Winter Gardening Fair

I love learning.

I just love it!

I mean, there's nothing that feels better (to me anyway) than acquiring something new - whether it be a skill, a useful tidbit of knowledge, or obtaining an achievement. The feeling is actually quite addicting.

I also love growing stuff. In a garden. Stuff that we can eat.

And on Saturday I combined those two when John and I attended the Winter Gardening Fair at a local community college. We woke up early at headed to 'school' where we attended sessions on:

  • Enticing wildlife into your backyard (for things like pollination purposes, not to dig through your trash can)
  • Raised Bed Gardening (and square foot gardening) **our favorite!**
  • Organic and Companion Gardening
  • Planting, Growing, Harvesting and Preserving Small Fruits
  • Edible Landscape, Local Foods, Green Roofs 

Basically, I came away with five points that I find important to share with all of my gardening, learnin' obsessed buddies:

  1. Make your own dang soil for raised beds! (Use 1 part compost, 1 part sand, and 1 part soil. And dirt is the crap you get out of your vacuum bin, soil is rich and black and smells earthy.)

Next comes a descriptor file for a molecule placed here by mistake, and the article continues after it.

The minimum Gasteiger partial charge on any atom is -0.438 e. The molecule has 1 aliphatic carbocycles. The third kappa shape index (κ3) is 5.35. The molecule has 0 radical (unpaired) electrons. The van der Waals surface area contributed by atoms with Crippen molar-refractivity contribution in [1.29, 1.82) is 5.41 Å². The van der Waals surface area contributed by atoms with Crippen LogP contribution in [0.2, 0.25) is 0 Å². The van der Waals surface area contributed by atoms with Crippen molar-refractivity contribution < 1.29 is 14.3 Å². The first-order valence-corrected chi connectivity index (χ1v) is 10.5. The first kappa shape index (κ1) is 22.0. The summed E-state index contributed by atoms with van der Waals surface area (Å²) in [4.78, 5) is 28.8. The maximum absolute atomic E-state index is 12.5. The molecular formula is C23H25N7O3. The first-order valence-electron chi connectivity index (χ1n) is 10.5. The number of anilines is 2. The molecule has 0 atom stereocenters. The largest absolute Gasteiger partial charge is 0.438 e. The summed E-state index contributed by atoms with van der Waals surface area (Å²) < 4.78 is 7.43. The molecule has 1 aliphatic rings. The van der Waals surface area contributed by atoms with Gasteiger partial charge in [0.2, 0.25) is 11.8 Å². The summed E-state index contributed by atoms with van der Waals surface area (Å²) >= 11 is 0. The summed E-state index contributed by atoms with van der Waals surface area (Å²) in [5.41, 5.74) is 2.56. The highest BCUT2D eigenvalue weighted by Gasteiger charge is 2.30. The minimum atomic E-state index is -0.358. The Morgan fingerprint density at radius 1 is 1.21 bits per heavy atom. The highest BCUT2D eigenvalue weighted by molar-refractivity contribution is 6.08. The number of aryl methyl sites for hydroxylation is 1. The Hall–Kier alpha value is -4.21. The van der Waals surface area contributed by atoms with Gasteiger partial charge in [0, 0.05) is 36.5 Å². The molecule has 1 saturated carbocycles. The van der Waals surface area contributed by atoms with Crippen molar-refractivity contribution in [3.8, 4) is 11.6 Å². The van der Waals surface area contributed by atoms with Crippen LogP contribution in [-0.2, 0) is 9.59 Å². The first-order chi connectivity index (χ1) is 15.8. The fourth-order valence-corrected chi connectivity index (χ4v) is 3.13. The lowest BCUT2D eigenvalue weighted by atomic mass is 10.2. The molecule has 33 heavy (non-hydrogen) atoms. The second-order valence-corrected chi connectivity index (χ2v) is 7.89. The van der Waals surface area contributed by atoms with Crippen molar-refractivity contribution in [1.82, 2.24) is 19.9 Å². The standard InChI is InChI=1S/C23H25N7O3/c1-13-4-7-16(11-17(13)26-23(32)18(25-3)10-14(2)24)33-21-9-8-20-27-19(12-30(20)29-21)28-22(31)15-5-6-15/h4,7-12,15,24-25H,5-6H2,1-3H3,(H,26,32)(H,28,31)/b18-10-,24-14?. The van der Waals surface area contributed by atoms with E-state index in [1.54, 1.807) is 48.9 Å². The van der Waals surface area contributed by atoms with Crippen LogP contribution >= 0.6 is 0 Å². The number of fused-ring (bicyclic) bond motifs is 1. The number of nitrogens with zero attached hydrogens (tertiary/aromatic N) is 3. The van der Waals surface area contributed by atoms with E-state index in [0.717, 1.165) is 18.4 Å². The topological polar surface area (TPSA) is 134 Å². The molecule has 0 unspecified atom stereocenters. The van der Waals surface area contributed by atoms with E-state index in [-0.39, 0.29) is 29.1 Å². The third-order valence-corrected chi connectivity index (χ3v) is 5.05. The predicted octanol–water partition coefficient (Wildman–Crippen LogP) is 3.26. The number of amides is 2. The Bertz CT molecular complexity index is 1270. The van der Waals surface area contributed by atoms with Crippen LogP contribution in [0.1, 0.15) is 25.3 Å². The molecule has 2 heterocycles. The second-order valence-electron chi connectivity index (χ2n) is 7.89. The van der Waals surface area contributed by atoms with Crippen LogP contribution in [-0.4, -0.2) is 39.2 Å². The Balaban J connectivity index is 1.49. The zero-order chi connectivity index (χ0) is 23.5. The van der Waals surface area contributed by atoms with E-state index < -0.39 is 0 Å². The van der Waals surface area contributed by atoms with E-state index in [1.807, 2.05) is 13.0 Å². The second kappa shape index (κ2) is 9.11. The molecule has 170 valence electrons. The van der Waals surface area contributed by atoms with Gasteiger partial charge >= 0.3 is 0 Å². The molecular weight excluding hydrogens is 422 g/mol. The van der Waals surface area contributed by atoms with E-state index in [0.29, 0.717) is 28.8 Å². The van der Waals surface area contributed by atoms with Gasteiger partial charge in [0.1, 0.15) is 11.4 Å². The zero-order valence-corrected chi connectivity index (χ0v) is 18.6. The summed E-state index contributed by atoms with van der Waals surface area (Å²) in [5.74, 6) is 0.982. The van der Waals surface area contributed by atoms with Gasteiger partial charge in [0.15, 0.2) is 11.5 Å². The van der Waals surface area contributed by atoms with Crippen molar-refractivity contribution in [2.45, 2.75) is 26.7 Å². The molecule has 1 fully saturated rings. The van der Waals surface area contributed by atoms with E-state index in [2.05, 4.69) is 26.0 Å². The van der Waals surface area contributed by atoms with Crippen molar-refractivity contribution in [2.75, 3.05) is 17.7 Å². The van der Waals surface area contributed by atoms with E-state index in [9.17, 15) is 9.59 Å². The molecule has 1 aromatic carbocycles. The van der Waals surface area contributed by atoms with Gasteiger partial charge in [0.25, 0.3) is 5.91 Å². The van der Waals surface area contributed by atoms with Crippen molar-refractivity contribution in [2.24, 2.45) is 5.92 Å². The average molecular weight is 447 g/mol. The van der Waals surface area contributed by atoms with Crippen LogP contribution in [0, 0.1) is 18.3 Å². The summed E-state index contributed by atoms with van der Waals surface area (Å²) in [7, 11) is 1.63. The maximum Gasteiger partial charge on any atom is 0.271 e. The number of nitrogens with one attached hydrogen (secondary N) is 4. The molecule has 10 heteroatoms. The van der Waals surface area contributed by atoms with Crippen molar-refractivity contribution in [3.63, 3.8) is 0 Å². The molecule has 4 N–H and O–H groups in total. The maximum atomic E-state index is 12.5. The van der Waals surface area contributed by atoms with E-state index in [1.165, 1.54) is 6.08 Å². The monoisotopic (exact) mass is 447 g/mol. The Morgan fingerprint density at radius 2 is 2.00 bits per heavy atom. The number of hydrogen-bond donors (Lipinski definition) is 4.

2. Do some reading up on companion planting to get your veggies working together in the garden. 
  3. Grow food wherever you can. Incorporate it into your landscape. It doesn't have to look nasty as long as you get creative with how you arrange your produce. 
  4. Start small and make your projects managable. John and I will not be able to implement all of our ideas into our garden and lot this summer. Let's be real here, we will probably invest a few years before we get our lot to look (and crank out produce) like we wish. 
  5. Get as much as you can for free. Get free compost from your city landfill (if they have a compost area), look on Craigslist or for supplies you can haul away, and get creative and use materials you have at home. It just takes a little ingenuity and a fresh perspective to make something usable for your garden. 
  6. BONUS: Glean as much information from elderly neighbors, family members, or friends as possible. One of our session speakers was an 87-year-old woman who had seen (and experienced!) it all. We learned so much from her, and left with pages full of notes that couldn't have been collected anywhere else. We were truly lucky to learn from her on Saturday!

What should you deduce from this post?

Go learn something.

And plant something.

Or learn something about planting something.

That is all.

**I'll post some of the resources we gathered from the Winter Gardening Fair soon**

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